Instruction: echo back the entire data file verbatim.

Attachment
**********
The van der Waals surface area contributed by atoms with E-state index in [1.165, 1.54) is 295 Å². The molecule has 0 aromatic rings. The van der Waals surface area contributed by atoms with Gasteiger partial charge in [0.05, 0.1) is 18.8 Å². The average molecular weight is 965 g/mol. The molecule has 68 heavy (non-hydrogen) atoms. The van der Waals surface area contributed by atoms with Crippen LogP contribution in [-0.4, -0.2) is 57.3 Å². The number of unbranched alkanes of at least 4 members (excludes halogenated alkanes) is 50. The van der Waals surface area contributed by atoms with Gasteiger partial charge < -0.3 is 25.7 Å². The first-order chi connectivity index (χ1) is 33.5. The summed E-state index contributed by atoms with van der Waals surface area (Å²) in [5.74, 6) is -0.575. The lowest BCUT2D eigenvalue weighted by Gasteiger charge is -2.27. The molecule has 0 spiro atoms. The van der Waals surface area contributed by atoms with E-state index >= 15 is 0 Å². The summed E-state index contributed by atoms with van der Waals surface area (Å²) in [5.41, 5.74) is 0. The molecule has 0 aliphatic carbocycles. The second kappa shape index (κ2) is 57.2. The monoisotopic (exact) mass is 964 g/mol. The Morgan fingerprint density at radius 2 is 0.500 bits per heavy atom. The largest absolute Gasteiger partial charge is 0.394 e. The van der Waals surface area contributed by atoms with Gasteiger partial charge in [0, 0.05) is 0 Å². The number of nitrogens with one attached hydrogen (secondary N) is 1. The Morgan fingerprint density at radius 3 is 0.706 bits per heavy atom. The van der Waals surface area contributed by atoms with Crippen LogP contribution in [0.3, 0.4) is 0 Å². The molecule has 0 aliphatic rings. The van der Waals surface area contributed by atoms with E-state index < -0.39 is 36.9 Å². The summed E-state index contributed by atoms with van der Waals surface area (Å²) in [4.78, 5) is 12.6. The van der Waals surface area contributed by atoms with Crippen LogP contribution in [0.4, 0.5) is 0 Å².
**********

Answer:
The van der Waals surface area contributed by atoms with E-state index in [1.165, 1.54) is 295 Å². The molecule has 0 aromatic rings. The van der Waals surface area contributed by atoms with Gasteiger partial charge in [0.05, 0.1) is 18.8 Å². The average molecular weight is 965 g/mol. The molecule has 68 heavy (non-hydrogen) atoms. The van der Waals surface area contributed by atoms with Crippen LogP contribution in [-0.4, -0.2) is 57.3 Å². The number of unbranched alkanes of at least 4 members (excludes halogenated alkanes) is 50. The van der Waals surface area contributed by atoms with Gasteiger partial charge < -0.3 is 25.7 Å². The first-order chi connectivity index (χ1) is 33.5. The summed E-state index contributed by atoms with van der Waals surface area (Å²) in [5.74, 6) is -0.575. The lowest BCUT2D eigenvalue weighted by Gasteiger charge is -2.27. The molecule has 0 spiro atoms. The van der Waals surface area contributed by atoms with E-state index >= 15 is 0 Å². The summed E-state index contributed by atoms with van der Waals surface area (Å²) in [5.41, 5.74) is 0. The molecule has 0 aliphatic carbocycles. The second kappa shape index (κ2) is 57.2. The monoisotopic (exact) mass is 964 g/mol. The Morgan fingerprint density at radius 2 is 0.500 bits per heavy atom. The largest absolute Gasteiger partial charge is 0.394 e. The van der Waals surface area contributed by atoms with Gasteiger partial charge in [0, 0.05) is 0 Å². The number of nitrogens with one attached hydrogen (secondary N) is 1. The Morgan fingerprint density at radius 3 is 0.706 bits per heavy atom. The van der Waals surface area contributed by atoms with Crippen LogP contribution in [0.3, 0.4) is 0 Å². The molecule has 0 aliphatic rings. The van der Waals surface area contributed by atoms with E-state index < -0.39 is 36.9 Å². The summed E-state index contributed by atoms with van der Waals surface area (Å²) in [4.78, 5) is 12.6. The van der Waals surface area contributed by atoms with Crippen LogP contribution in [0.4, 0.5) is 0 Å².